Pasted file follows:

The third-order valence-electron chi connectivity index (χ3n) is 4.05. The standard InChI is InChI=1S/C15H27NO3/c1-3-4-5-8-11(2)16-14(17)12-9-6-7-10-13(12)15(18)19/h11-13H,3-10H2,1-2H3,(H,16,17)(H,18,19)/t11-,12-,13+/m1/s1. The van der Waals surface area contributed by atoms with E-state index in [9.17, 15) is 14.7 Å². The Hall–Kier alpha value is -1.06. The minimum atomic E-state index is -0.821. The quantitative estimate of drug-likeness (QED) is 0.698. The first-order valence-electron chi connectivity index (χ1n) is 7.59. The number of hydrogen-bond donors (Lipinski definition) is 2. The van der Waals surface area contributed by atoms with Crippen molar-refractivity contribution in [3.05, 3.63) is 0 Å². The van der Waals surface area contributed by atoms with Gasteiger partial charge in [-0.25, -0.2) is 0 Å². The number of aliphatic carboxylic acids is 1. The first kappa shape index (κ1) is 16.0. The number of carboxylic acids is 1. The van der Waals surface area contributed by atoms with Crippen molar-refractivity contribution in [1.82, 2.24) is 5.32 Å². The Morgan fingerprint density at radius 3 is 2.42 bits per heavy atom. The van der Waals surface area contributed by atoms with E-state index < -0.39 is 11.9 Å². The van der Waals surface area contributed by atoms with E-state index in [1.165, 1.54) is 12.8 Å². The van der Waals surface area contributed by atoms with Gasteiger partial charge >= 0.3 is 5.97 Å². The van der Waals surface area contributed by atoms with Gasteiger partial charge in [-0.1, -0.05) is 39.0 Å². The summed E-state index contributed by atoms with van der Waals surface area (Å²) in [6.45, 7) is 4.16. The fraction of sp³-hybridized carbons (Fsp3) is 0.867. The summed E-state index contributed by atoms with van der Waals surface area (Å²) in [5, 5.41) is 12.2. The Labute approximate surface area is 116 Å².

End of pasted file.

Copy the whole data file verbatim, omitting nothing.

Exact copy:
The third-order valence-electron chi connectivity index (χ3n) is 4.05. The standard InChI is InChI=1S/C15H27NO3/c1-3-4-5-8-11(2)16-14(17)12-9-6-7-10-13(12)15(18)19/h11-13H,3-10H2,1-2H3,(H,16,17)(H,18,19)/t11-,12-,13+/m1/s1. The van der Waals surface area contributed by atoms with E-state index in [9.17, 15) is 14.7 Å². The Hall–Kier alpha value is -1.06. The minimum atomic E-state index is -0.821. The quantitative estimate of drug-likeness (QED) is 0.698. The first-order valence-electron chi connectivity index (χ1n) is 7.59. The number of hydrogen-bond donors (Lipinski definition) is 2. The van der Waals surface area contributed by atoms with Crippen molar-refractivity contribution in [3.05, 3.63) is 0 Å². The van der Waals surface area contributed by atoms with Gasteiger partial charge in [-0.25, -0.2) is 0 Å². The number of aliphatic carboxylic acids is 1. The first kappa shape index (κ1) is 16.0. The number of carboxylic acids is 1. The van der Waals surface area contributed by atoms with Crippen molar-refractivity contribution in [1.82, 2.24) is 5.32 Å². The Morgan fingerprint density at radius 3 is 2.42 bits per heavy atom. The van der Waals surface area contributed by atoms with E-state index < -0.39 is 11.9 Å². The van der Waals surface area contributed by atoms with E-state index in [1.165, 1.54) is 12.8 Å². The van der Waals surface area contributed by atoms with Gasteiger partial charge >= 0.3 is 5.97 Å². The van der Waals surface area contributed by atoms with Gasteiger partial charge in [-0.1, -0.05) is 39.0 Å². The summed E-state index contributed by atoms with van der Waals surface area (Å²) in [6.45, 7) is 4.16. The fraction of sp³-hybridized carbons (Fsp3) is 0.867. The summed E-state index contributed by atoms with van der Waals surface area (Å²) in [5, 5.41) is 12.2. The Labute approximate surface area is 116 Å².